Valérie Théorêt, 37, and her daughter, 10-month-old Adele Roesholt, (not pictured) were killed by a grizzly bear on Nov. 26 at their cabin in the Einarson Lake area, according to a press release by the Yukon Coroner’s Service. (Facebook)

Mother killed in Yukon bear attack was passionate about nature, languages

Valerie Theoret, 37, and her 10-month-old daughter were killed Nov. 26

The teacher who was killed, along with her baby girl, in a bear attack in the Yukon on Tuesday was passionate about the outdoors and graphic design, and could speak multiple languages.

Grief counsellors were made available to students and staff at Whitehorse Elementary School after Valérie Théorêt, 37, and her daughter, 10-month-old Adele Roesholt, were killed in a remote area of central Yukon.

Théorêt’s husband, Gjermund Roesholt, had been returning from a trapline to their cabin in the Einarson Lake area, northeast of Mayo near the border with the Northwest Territories, when he was charged by a grizzly bear. He shot and killed the animal.

He then found the bodies of his wife and child just outside the cabin.

READ MORE: Woman, 10-month-old child dead after bear attack in Yukon

In an “about your teacher” section on a student website created for the 2017-18 school year, Théorêt, who, at that point had taught at Whitehorse Elementary for six years, wrote that she was born and raised in Quebec before moving to the Yukon in 2005.

“My mother tongue is French and I am very grateful to be bilingual now,” the Grade 6 late French immersion teacher wrote. She said she also spoke basic Spanish and was learning Norwegian because her partner was from Norway.

“I am also passionate about outdoors, sports, nature, arts and music,” she wrote. “This is what my summer revolved around so I am starting the year rested and full of energy.”

Théorêt wrote she had also studied and worked in graphic design for 12 years. She was the art director for Whitehorse’s Aasman Brand Communications for close to five years, leaving the company in 2010 to pursue teaching, according to a blog post on Aasman’s website.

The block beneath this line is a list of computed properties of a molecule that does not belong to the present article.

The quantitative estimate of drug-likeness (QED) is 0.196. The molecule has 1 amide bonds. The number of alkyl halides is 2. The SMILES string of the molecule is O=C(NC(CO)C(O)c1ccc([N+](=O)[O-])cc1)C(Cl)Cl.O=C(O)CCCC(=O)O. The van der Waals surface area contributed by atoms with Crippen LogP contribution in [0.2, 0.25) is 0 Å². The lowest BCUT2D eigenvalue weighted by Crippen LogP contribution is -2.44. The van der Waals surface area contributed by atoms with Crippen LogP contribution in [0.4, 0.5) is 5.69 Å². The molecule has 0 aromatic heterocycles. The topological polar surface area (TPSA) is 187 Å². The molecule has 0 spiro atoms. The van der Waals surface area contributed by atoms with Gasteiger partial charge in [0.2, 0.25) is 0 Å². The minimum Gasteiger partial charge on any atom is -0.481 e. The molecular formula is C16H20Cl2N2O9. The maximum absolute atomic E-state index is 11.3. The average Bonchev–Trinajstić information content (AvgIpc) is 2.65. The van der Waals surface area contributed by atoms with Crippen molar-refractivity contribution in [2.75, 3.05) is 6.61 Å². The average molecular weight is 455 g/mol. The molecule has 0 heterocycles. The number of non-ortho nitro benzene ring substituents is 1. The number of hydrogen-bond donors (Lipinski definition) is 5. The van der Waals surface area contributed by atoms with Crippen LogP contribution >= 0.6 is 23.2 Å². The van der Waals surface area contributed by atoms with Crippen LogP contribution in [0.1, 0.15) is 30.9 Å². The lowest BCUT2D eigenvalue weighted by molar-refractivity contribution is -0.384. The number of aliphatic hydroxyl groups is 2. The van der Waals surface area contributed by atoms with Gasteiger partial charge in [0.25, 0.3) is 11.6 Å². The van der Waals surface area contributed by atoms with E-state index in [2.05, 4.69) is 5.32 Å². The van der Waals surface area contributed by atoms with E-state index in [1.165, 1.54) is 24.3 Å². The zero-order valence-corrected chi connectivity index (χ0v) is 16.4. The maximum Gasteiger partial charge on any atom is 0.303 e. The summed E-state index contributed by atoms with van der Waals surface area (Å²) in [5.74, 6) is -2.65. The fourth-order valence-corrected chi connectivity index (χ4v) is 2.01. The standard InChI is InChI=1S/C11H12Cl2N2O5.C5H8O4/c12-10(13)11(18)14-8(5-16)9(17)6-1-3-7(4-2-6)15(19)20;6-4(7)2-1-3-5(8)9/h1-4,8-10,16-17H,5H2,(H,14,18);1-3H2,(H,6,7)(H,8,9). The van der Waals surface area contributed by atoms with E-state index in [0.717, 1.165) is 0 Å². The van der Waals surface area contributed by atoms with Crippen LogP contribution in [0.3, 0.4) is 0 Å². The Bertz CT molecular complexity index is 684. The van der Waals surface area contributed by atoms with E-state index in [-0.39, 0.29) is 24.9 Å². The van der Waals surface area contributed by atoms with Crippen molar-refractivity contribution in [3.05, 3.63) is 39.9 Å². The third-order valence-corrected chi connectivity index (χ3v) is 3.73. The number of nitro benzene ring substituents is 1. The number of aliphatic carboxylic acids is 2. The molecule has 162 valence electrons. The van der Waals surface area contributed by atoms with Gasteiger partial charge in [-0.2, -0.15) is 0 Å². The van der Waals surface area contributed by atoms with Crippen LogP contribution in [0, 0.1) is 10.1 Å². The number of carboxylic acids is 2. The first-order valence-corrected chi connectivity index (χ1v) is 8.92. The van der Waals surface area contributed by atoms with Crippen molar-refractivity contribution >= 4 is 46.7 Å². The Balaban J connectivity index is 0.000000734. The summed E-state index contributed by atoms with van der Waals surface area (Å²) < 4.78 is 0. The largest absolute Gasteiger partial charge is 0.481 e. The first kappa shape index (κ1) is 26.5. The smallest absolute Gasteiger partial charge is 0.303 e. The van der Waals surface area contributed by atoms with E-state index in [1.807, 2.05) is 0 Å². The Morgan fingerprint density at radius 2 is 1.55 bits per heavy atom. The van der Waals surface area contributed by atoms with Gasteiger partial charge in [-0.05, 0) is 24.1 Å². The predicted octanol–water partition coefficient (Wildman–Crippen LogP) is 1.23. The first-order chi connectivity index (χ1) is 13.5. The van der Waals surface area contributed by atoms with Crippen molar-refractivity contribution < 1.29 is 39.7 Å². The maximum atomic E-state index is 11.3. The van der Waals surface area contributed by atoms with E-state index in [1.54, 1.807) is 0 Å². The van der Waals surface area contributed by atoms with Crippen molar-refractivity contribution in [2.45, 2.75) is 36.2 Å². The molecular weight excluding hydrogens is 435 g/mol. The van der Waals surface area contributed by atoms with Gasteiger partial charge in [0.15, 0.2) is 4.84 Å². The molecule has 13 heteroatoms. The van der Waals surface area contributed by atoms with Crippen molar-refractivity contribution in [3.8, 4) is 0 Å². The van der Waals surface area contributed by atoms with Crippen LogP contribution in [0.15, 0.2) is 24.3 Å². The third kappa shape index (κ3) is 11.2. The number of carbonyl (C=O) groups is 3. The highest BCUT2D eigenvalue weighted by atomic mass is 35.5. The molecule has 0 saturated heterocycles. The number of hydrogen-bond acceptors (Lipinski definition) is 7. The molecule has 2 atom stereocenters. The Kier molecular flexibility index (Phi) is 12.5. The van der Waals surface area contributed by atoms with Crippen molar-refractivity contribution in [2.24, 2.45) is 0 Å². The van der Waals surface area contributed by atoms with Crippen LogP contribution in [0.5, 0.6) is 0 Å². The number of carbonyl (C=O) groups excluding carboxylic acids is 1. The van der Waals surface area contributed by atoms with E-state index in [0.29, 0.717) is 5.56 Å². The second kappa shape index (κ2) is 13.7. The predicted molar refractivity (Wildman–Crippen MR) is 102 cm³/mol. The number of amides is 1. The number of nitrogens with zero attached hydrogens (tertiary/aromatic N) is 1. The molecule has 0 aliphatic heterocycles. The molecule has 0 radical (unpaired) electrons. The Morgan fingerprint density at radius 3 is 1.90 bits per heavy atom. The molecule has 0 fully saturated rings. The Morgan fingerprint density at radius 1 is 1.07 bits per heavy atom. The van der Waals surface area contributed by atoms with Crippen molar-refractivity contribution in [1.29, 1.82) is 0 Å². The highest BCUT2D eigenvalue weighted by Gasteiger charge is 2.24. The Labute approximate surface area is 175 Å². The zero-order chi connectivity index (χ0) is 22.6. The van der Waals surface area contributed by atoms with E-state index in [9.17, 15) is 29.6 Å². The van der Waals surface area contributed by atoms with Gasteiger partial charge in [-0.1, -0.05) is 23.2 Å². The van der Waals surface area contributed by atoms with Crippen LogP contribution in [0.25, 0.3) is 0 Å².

She also appears to have been an active in her partner’s company, Wildtracks Adventure Services. The company’s website advertises guiding services for trapping, hunting and fishing in the Yukon, and also sells custom fur and animal products. Gjermund is listed as a wild guide and consultant; Théorêt, a designer and artisan of fur products; and Adele, a fur lover.

Fatal bear attacks are rare in the Yukon. One of the last documented human deaths involving a bear encounter took place in October 2014, when 42-year-old Claudia Huber was mauled by a grizzly bear outside her home near Johnson’s Crossing.

READ MORE: Deflected bullet caused woman’s death during bear attack

However, a coroner’s investigation later determined that Huber had, in fact, been killed by a stray bullet that her husband had fired at the bear during the attack.

Contact Jackie Hong at jackie.hong@yukon-news.com

Like us on Facebook and follow us on Twitter

Get local stories you won't find anywhere else right to your inbox.
Sign up here

Just Posted

"We are looking seriously at the spread and determining what our next steps should be," says Alberta’s chief medical officer of health, Dr. Deena Hinshaw, as the daily number of COVID-19 cases continues to climb.
427 new COVID cases is highest in Alberta ever